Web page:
1/1st Hampshire[edit]

The 1st Line battery was embodied with the 1st South Western Mounted Brigade on 4 August 1914 at the outbreak of the First World War. Initially assigned to the Portsmouth Defences in August 1914,[8] the brigade moved to the Forest Row area of Sussex in October 1914.[9] The yeomanry regiments left the brigade for other formations in 1915 and it ceased to exist.[9]

Field artillery
British artillerymen loading an 18 pounder gun at Romani in 1916

The battery, along with the Essex and West Riding RHA, joined V Lowland Brigade, Royal Field Artillery (T.F.) when it was formed on 13 January 1916 at Leicester. Before departing for the Middle East, the battery were re-equipped with four 18 pounders.[10]

The brigade embarked between 15 and 18 February 1916 at Devonport and arrived at Port Said on 2 March. It joined 52nd (Lowland) Division at El Qantara on 17 March in the Suez Canal Defences. The brigade was renumbered as CCLXIII Brigade, RFA (T.F.) on 28 May and the battery as A/CCLXIII Battery on the same date. On 15 September, the brigade was renumbered as CCLXIV Brigade, RFA (T.F.) (the battery became A/CCLXIV Battery) and on 30 December back to CCLXIII Brigade, RFA (T.F.). The battery was, once again, designated as A/CCLXIII Battery.[10]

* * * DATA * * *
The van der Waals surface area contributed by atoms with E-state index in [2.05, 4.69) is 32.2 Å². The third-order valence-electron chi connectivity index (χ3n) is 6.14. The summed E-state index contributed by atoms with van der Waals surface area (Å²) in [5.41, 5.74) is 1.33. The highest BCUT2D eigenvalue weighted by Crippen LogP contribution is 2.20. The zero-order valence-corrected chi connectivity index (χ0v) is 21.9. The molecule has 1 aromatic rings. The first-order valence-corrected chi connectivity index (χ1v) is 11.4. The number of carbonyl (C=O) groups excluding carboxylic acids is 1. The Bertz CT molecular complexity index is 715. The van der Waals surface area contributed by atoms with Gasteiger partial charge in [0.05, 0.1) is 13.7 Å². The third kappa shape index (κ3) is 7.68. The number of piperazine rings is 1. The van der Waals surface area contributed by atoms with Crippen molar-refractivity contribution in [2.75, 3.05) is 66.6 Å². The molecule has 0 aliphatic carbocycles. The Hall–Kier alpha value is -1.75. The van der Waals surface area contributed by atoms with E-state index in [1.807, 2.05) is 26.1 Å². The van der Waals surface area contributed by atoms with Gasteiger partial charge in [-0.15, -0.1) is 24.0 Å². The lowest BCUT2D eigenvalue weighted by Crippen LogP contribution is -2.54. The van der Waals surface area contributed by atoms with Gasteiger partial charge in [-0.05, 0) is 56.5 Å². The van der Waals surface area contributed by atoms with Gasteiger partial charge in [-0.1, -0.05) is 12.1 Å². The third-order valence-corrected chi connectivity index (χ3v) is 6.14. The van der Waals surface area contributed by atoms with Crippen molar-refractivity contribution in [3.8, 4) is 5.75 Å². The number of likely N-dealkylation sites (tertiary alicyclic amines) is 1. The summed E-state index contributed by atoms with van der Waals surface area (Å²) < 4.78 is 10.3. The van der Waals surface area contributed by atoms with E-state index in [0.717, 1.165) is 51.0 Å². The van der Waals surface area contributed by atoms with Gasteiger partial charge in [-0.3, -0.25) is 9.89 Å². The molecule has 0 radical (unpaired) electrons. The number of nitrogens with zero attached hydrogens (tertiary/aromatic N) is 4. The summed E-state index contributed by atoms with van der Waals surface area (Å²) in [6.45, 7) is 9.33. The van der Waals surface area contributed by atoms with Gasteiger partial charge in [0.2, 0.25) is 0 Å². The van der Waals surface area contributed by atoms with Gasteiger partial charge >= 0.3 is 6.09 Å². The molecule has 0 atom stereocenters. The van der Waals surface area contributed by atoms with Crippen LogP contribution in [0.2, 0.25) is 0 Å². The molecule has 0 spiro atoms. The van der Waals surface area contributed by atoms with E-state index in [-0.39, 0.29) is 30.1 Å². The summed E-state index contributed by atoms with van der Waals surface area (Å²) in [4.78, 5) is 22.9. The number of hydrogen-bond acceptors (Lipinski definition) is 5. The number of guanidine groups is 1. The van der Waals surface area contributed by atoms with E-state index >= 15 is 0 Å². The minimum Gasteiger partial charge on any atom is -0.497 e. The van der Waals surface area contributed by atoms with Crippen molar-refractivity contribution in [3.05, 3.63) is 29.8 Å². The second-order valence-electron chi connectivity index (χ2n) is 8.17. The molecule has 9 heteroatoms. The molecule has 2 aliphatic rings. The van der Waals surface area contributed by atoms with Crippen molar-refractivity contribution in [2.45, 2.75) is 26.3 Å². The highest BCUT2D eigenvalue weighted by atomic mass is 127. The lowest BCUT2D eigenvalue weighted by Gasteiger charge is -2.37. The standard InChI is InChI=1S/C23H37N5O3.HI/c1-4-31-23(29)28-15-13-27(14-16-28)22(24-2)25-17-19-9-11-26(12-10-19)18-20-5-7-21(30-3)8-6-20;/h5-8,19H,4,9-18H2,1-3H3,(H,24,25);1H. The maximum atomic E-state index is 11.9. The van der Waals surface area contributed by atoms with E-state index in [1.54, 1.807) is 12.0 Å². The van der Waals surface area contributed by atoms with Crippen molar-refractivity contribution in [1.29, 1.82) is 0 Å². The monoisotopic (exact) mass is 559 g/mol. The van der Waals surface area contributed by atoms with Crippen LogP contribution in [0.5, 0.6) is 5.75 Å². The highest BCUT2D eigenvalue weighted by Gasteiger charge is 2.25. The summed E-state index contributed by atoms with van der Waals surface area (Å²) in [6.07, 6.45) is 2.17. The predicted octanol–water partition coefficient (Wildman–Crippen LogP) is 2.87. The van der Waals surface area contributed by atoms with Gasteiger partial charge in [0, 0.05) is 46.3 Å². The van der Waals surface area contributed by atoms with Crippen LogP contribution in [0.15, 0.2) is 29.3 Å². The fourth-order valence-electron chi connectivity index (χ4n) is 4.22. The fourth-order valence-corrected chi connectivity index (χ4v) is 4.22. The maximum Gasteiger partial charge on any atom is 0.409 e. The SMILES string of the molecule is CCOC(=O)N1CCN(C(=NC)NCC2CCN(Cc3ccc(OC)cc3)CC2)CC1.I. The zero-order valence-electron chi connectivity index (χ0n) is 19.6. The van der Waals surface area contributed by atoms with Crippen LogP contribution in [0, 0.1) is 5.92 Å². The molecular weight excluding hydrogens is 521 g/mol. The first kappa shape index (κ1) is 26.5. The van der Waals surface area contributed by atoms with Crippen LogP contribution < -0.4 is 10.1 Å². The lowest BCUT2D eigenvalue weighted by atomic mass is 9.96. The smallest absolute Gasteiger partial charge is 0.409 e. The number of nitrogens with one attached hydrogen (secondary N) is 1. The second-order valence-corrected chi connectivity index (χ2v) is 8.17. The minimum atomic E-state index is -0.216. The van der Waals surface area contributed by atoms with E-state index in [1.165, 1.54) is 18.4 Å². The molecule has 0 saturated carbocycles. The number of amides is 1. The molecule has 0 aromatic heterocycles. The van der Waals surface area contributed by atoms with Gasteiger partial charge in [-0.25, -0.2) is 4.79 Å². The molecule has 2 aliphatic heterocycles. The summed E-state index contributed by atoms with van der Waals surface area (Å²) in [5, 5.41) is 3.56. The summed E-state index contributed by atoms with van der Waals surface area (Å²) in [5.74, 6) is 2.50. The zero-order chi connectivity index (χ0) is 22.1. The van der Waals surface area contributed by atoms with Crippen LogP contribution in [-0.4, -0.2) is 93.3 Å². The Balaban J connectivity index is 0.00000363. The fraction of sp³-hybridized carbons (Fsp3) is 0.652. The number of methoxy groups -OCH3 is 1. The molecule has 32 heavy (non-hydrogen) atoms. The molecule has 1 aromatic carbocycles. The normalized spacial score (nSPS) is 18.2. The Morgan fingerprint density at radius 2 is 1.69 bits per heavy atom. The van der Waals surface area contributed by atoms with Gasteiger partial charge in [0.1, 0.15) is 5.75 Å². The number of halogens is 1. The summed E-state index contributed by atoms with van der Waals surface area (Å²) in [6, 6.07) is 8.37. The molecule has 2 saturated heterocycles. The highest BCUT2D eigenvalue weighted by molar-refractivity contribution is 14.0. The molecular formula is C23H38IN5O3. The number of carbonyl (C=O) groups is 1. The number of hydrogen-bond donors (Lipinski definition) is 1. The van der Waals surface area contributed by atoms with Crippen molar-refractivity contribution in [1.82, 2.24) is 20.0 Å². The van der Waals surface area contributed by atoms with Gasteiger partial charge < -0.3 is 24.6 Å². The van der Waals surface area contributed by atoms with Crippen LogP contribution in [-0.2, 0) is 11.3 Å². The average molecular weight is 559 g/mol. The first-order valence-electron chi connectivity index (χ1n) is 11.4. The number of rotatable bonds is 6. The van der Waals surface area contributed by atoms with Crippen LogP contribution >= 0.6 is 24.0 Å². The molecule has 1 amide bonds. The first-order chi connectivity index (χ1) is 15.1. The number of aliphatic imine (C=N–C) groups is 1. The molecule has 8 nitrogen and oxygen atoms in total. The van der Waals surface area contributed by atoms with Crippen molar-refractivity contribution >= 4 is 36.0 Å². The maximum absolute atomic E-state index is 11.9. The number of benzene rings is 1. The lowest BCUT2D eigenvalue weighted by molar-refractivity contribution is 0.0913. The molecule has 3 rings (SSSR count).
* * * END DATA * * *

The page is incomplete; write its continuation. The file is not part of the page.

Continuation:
On that date, C Battery (formerly West Riding RHA) was broken up and one section[a] joined the battery to make it up to six 18 pounders; the other section joined B Battery (former Essex RHA).[10] The brigade now consisted of two batteries of six 18 pounders each.[13]

While with 52nd (Lowland) Division, the division took part in the Battle of Romani (4 and 5 August 1916)[14] and the First (26 and 27 March 1917) and Second (17 – 19 April 1917) Battles of Gaza.[15]

Horse artillery

At the end of June 1917, arrangements were made to reform the brigade as a horse artillery brigade.[16] On 5 July 1917, the brigade exchanged its 18 pounders for 13 pounders and was redesignated as XX Brigade, RHA (T.F.).[10] Essex and Hampshire Batteries RHA were reformed with four 13 pounders each;[16] West Riding Battery RHA was not reformed at this point.[17][b]

The Hampshire Battery (with XX Brigade, RHA) joined the Yeomanry Mounted Division at Khan Yunis on 5 July.[10][c] The brigade remained with the division when it was restructured and indianized[d] as the 1st Mounted Division (from 24 April 1918) and later renamed as 4th Cavalry Division (23 July 1918).[20]

During its time with the Yeomanry Mounted Division, the division served as part of the Egyptian Expeditionary Force in Palestine. From 31 October it took part in the Third Battle of Gaza, including the Battle of Beersheba (in GHQ Reserve) and the Capture of the Sheria Position under the Desert Mounted Corps (DMC). Still with the DMC, it took part in the Battle of Mughar Ridge on 13 and 14 November and the Battle of Nebi Samwil from 17 to 24 November. From 27 to 29 November, it withstood the Turkish counter-attacks during the Capture of Jerusalem.[21]